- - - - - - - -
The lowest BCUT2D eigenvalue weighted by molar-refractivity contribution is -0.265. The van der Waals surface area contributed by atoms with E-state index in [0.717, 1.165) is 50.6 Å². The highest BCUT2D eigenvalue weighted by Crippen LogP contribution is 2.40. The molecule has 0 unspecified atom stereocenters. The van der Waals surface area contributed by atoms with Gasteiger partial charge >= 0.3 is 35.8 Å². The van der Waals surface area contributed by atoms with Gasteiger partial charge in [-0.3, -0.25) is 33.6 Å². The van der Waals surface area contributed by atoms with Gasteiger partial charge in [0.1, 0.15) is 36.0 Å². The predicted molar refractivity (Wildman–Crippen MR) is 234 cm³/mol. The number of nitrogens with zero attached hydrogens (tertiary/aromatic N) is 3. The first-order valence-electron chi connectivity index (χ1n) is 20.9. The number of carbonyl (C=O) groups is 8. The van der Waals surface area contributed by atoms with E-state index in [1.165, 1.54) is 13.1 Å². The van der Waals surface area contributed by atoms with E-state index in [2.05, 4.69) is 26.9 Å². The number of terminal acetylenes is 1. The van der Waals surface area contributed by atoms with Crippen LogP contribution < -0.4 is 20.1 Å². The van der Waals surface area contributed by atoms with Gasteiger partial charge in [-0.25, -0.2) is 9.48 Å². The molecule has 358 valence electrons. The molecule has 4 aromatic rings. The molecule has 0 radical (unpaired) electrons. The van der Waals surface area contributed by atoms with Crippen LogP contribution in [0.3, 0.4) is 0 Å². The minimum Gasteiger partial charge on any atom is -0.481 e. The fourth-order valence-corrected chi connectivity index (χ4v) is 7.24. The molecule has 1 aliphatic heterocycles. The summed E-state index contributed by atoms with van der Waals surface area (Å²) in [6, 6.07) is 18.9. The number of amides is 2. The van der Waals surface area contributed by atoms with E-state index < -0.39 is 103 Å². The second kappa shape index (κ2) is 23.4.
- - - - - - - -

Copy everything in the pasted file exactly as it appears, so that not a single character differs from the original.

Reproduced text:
The lowest BCUT2D eigenvalue weighted by molar-refractivity contribution is -0.265. The van der Waals surface area contributed by atoms with E-state index in [0.717, 1.165) is 50.6 Å². The highest BCUT2D eigenvalue weighted by Crippen LogP contribution is 2.40. The molecule has 0 unspecified atom stereocenters. The van der Waals surface area contributed by atoms with Gasteiger partial charge >= 0.3 is 35.8 Å². The van der Waals surface area contributed by atoms with Gasteiger partial charge in [-0.3, -0.25) is 33.6 Å². The van der Waals surface area contributed by atoms with Gasteiger partial charge in [0.1, 0.15) is 36.0 Å². The predicted molar refractivity (Wildman–Crippen MR) is 234 cm³/mol. The number of nitrogens with zero attached hydrogens (tertiary/aromatic N) is 3. The first-order valence-electron chi connectivity index (χ1n) is 20.9. The number of carbonyl (C=O) groups is 8. The van der Waals surface area contributed by atoms with E-state index in [1.165, 1.54) is 13.1 Å². The van der Waals surface area contributed by atoms with E-state index in [2.05, 4.69) is 26.9 Å². The number of terminal acetylenes is 1. The van der Waals surface area contributed by atoms with Crippen LogP contribution < -0.4 is 20.1 Å². The van der Waals surface area contributed by atoms with Gasteiger partial charge in [-0.25, -0.2) is 9.48 Å². The molecule has 358 valence electrons. The molecule has 4 aromatic rings. The molecule has 0 radical (unpaired) electrons. The van der Waals surface area contributed by atoms with Crippen LogP contribution in [0.3, 0.4) is 0 Å². The minimum Gasteiger partial charge on any atom is -0.481 e. The fourth-order valence-corrected chi connectivity index (χ4v) is 7.24. The molecule has 1 aliphatic heterocycles. The summed E-state index contributed by atoms with van der Waals surface area (Å²) in [6, 6.07) is 18.9. The number of amides is 2. The van der Waals surface area contributed by atoms with E-state index < -0.39 is 103 Å². The second kappa shape index (κ2) is 23.4.